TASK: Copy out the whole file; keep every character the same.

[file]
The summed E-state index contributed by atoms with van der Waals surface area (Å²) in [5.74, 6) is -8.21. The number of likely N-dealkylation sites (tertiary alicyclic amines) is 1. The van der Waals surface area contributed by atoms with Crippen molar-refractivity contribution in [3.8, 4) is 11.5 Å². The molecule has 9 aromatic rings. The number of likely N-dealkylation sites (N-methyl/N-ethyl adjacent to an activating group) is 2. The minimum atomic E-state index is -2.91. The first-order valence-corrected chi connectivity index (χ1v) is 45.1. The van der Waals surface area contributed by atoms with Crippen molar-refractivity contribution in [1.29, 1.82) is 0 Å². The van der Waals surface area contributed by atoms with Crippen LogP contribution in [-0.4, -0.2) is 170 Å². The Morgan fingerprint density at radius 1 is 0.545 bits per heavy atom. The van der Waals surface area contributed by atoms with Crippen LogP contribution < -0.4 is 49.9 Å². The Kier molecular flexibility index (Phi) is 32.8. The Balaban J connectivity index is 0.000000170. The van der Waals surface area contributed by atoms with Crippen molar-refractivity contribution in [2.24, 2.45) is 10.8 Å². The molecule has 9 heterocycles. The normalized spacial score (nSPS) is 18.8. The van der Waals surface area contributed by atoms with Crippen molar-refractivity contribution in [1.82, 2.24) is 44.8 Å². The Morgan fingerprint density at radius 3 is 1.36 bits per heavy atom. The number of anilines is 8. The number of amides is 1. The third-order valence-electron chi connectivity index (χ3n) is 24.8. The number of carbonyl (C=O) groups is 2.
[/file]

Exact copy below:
The summed E-state index contributed by atoms with van der Waals surface area (Å²) in [5.74, 6) is -8.21. The number of likely N-dealkylation sites (tertiary alicyclic amines) is 1. The van der Waals surface area contributed by atoms with Crippen molar-refractivity contribution in [3.8, 4) is 11.5 Å². The molecule has 9 aromatic rings. The number of likely N-dealkylation sites (N-methyl/N-ethyl adjacent to an activating group) is 2. The minimum atomic E-state index is -2.91. The first-order valence-corrected chi connectivity index (χ1v) is 45.1. The van der Waals surface area contributed by atoms with Crippen molar-refractivity contribution in [1.29, 1.82) is 0 Å². The van der Waals surface area contributed by atoms with Crippen LogP contribution in [-0.4, -0.2) is 170 Å². The Morgan fingerprint density at radius 1 is 0.545 bits per heavy atom. The van der Waals surface area contributed by atoms with Crippen LogP contribution < -0.4 is 49.9 Å². The Kier molecular flexibility index (Phi) is 32.8. The Balaban J connectivity index is 0.000000170. The van der Waals surface area contributed by atoms with Crippen molar-refractivity contribution in [2.24, 2.45) is 10.8 Å². The molecule has 9 heterocycles. The normalized spacial score (nSPS) is 18.8. The van der Waals surface area contributed by atoms with Crippen molar-refractivity contribution in [1.82, 2.24) is 44.8 Å². The Morgan fingerprint density at radius 3 is 1.36 bits per heavy atom. The number of anilines is 8. The number of amides is 1. The third-order valence-electron chi connectivity index (χ3n) is 24.8. The number of carbonyl (C=O) groups is 2.